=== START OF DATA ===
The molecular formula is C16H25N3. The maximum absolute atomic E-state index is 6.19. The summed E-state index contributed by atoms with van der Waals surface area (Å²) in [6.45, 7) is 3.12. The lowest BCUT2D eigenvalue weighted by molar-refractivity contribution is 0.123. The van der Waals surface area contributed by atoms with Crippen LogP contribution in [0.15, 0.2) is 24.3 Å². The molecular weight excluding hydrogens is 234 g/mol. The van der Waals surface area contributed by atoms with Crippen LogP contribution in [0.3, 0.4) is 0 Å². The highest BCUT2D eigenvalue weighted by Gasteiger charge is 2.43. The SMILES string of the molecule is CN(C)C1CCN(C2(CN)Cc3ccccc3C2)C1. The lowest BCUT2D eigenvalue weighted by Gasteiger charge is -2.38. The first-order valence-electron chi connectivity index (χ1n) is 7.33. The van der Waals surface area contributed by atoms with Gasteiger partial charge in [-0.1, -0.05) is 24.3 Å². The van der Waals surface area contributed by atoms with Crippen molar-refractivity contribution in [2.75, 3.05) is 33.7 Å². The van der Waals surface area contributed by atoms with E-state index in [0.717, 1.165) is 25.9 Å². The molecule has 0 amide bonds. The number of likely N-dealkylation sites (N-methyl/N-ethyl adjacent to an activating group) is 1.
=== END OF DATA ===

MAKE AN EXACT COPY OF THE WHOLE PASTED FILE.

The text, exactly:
The molecular formula is C16H25N3. The maximum absolute atomic E-state index is 6.19. The summed E-state index contributed by atoms with van der Waals surface area (Å²) in [6.45, 7) is 3.12. The lowest BCUT2D eigenvalue weighted by molar-refractivity contribution is 0.123. The van der Waals surface area contributed by atoms with Crippen LogP contribution in [0.15, 0.2) is 24.3 Å². The molecular weight excluding hydrogens is 234 g/mol. The van der Waals surface area contributed by atoms with Crippen LogP contribution in [0.3, 0.4) is 0 Å². The highest BCUT2D eigenvalue weighted by Gasteiger charge is 2.43. The SMILES string of the molecule is CN(C)C1CCN(C2(CN)Cc3ccccc3C2)C1. The lowest BCUT2D eigenvalue weighted by Gasteiger charge is -2.38. The first-order valence-electron chi connectivity index (χ1n) is 7.33. The van der Waals surface area contributed by atoms with Gasteiger partial charge in [-0.1, -0.05) is 24.3 Å². The van der Waals surface area contributed by atoms with Crippen molar-refractivity contribution in [2.75, 3.05) is 33.7 Å². The van der Waals surface area contributed by atoms with E-state index in [0.717, 1.165) is 25.9 Å². The molecule has 0 amide bonds. The number of likely N-dealkylation sites (N-methyl/N-ethyl adjacent to an activating group) is 1.